Player Analysis: David Fales, QB, San Jose State

**Due to time constraints I will merely be reprinting my work from the CHTV Draft Guide for WRs and QBs. I wish I had more time to write up all my notes but such is the life of a part time freelancer. Thanks for your understanding.**

image via CBSSports.com

Name: David Fales

School: San Jose State

Height:6’2”

Weight: 212

40-Yard Dash: 4.99

In a nutshell: Fales is a very average athlete with limited mobility out of the pocket and scattershot accuracy. While possessing many desirable intangibles—leadership, confidence, competitiveness—his actual game is very raw. Just a two-year starter, Fales is still learning to read defences, look off corners and overcome pressure. A project.

Senior Bowl: Fales did not have a great week of practices, and was reportedly sick on Monday and Tuesday. If that’s the case, it might explain the many floating and sailing passes we saw during those outings. He capped off a shaky week with an outstanding game though, completing 6-of-7 passes for 104 yards and a touchdown

Player Analysis: Tajh Boyd, QB, Clemson

**Due to time constraints I will merely be reprinting my work from the CHTV Draft Guide for WRs and QBs. I wish I had more time to write up all my notes but such is the life of a part time freelancer. Thanks for your understanding.**

image via Getty, via Sportsmancave.com

Name: Tajh Boyd

School: Clemson

Height: 6’1”

Weight: 222

40-Yard Dash: 4.84

In a nutshell: When Boyd is in a rhythm, he can throw sharp passes, especially on shorter routes, but gets shaky under heavy pressure. Boyd is elusive out of the pocket but prone to ditch it too early. Does not see the whole field and sometimes struggles to read defenses. Durability is a concern.

 

Senior Bowl: Boyd struggled in practices, and even among a shaky group of quarterbacks, his accuracy and overall play was unremarkable. You could tell he was not yet comfortable under center as well, and will take time to adapt to a pro-style offense. Boyd completed 7 of 16 passes for 31 yards and one interception in the game.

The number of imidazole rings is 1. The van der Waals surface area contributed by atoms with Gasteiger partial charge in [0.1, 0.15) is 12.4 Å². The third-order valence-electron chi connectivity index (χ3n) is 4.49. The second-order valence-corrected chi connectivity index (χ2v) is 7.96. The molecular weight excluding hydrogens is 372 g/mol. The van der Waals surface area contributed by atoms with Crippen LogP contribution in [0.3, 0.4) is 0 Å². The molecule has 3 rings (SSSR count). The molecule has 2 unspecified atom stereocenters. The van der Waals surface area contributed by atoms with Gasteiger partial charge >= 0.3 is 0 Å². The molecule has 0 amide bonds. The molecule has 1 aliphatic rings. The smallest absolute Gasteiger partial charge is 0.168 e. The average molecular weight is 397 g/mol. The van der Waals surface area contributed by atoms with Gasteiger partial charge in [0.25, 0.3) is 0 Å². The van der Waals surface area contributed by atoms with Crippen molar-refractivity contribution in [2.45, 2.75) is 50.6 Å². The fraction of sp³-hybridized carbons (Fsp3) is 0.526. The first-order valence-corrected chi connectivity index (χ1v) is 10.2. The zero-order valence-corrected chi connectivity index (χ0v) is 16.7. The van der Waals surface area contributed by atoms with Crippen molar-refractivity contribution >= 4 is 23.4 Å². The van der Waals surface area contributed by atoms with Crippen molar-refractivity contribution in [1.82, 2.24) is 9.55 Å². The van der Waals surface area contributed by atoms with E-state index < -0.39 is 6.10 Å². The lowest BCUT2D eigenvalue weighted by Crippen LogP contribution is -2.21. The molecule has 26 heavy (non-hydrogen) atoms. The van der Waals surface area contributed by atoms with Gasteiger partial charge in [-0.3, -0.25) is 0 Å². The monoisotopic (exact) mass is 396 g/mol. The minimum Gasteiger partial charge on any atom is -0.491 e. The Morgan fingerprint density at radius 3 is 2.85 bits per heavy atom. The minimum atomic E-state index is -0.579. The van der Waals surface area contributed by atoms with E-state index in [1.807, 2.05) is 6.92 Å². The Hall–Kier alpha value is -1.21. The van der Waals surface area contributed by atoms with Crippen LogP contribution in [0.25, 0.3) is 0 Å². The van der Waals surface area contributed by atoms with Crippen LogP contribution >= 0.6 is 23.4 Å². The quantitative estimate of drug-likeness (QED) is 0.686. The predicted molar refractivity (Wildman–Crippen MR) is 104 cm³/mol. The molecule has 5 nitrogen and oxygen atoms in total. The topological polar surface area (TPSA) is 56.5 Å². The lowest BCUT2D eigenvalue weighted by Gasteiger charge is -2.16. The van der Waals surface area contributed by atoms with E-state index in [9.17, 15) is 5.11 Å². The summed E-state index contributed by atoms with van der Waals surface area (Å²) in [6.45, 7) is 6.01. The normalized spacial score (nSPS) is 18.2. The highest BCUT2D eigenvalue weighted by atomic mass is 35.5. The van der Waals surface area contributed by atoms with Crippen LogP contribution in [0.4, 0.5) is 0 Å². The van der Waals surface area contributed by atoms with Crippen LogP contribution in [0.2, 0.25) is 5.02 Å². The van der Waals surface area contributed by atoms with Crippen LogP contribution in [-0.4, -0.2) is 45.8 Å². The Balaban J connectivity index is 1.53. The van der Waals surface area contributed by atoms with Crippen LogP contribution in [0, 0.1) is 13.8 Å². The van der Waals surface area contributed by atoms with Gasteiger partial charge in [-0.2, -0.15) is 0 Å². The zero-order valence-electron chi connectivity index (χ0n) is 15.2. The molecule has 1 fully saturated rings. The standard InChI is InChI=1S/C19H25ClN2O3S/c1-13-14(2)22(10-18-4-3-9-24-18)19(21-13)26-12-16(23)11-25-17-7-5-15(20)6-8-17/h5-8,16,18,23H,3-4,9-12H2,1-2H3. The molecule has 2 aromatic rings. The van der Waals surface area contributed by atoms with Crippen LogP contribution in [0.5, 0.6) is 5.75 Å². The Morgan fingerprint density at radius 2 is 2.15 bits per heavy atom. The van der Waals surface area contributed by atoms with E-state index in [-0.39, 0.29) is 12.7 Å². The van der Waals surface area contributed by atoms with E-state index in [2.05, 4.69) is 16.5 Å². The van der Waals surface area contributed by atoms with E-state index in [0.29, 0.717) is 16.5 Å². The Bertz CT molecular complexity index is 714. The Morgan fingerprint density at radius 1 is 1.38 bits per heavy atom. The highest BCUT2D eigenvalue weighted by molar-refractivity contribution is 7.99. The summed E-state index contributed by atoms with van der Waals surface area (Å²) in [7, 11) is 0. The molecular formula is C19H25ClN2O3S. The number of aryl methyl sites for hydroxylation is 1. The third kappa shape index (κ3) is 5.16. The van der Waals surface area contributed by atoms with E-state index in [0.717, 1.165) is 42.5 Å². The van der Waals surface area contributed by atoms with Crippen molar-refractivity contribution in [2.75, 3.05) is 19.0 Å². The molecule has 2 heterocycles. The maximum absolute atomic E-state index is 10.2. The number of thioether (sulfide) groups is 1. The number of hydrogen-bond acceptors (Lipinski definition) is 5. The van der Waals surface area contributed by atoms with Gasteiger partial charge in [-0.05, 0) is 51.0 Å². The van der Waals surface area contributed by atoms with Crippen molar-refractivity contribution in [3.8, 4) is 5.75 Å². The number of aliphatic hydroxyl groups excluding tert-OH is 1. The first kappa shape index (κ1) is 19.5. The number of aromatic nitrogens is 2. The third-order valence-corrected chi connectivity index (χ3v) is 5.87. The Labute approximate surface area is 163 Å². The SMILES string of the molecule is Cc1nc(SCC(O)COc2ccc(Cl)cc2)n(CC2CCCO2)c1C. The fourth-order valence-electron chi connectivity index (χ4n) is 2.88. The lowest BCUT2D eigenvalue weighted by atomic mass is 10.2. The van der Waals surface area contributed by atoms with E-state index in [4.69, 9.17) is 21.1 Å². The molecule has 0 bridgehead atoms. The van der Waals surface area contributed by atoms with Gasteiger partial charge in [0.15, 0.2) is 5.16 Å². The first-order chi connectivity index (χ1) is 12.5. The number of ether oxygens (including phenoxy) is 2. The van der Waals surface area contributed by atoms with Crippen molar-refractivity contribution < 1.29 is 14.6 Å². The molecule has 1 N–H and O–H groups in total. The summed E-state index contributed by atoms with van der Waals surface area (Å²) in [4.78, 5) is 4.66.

Player Analysis: Logan Thomas, QB, Virginia Tech

**Due to time constraints I will merely be reprinting my work from the CHTV Draft Guide for WRs and QBs. I wish I had more time to write up all my notes but such is the life of a part time freelancer. Thanks for your understanding.**

image via examiner.com

Name: Logan Thomas

School: Virginia Tech

Height: 6’6”

Weight: 248

40-Yard Dash: 4.61

In a nutshell: Athletically, Thomas is an incredible prospect. His size, build and speed excite coaches, scouts and media across the NFL. Unfortunately, that’s most of what he has going for him. His ball placement is all over the place, his touch is almost non-existent and he doesn’t see enough of the field. Thomas has the raw pieces but is a real project.

Senior Bowl: Much like his career, Thomas’ Senior Bowl experience was a lot of buildup for naught. Despite looking impressive at the weigh-in, Thomas was inconsistent and streaky in practice, showing poor footwork and telegraphing his throws. Thomas also completed 4-of-5 passes in the game for a whopping 17 yards and finished with a -39 yards rushing.

Player Analysis: Brett Smith, QB, Wyoming

**Due to time constraints I will merely be reprinting my work from the CHTV Draft Guide for WRs and QBs. I wish I had more time to write up all my notes but such is the life of a part time freelancer. Thanks for your understanding.**

image via zimbio.com

Name: Brett Smith

School: Wyoming

Height: 6’2”

Weight: 206

40-Yard Dash: N/A

In a nutshell: An incredibly underrated prospect, Smith didn’t even get a combine invite. He’s a quick, mobile quarterback who does a great job making his reads and adjusting based on coverage, but can be a bit too confident at times. He’s prone to try and fit the ball in tight coverage he should avoid.

Vs Hawaii: In what was easily Smith’s best game of the year—and his career—the Wyoming quarterback destroyed the Hawaii defense to the tune of 498 yards and seven touchdowns, adding in a 51-yard touchdown run which showed off his mobility. His eight touchdowns were the most by a single player in Mountain West history.

Player Analysis: A.J. McCarron, QB, Alabama

**Due to time constraints I will merely be reprinting my work from the CHTV Draft Guide for WRs and QBs. I wish I had more time to write up all my notes but such is the life of a part time freelancer. Thanks for your understanding.**

image via roadtoradiocity.com

Name: A.J. McCarron

School: Alabama

Height: 6’3”

Weight: 220

40-Yard Dash: 4.94

In a nutshell: McCarron is comfortable in a pro-style offense, both under center and in a shotgun formation. He has solid accuracy on short-to-intermediate throws, though McCarron has a tendency to be off target on longer throws, forcing receivers to adjust too much. Does not have a huge arm, and benefitted from having an excellent offense around him.

 

Sugar Bowl: McCarron posted some great yardage and touchdown totals, but turned the ball over three times—two interceptions and one fumble which was returned for a touchdown. Both interceptions set up scores by Oklahoma as well. McCarron threw some really nice passes overall but made far too many mistakes.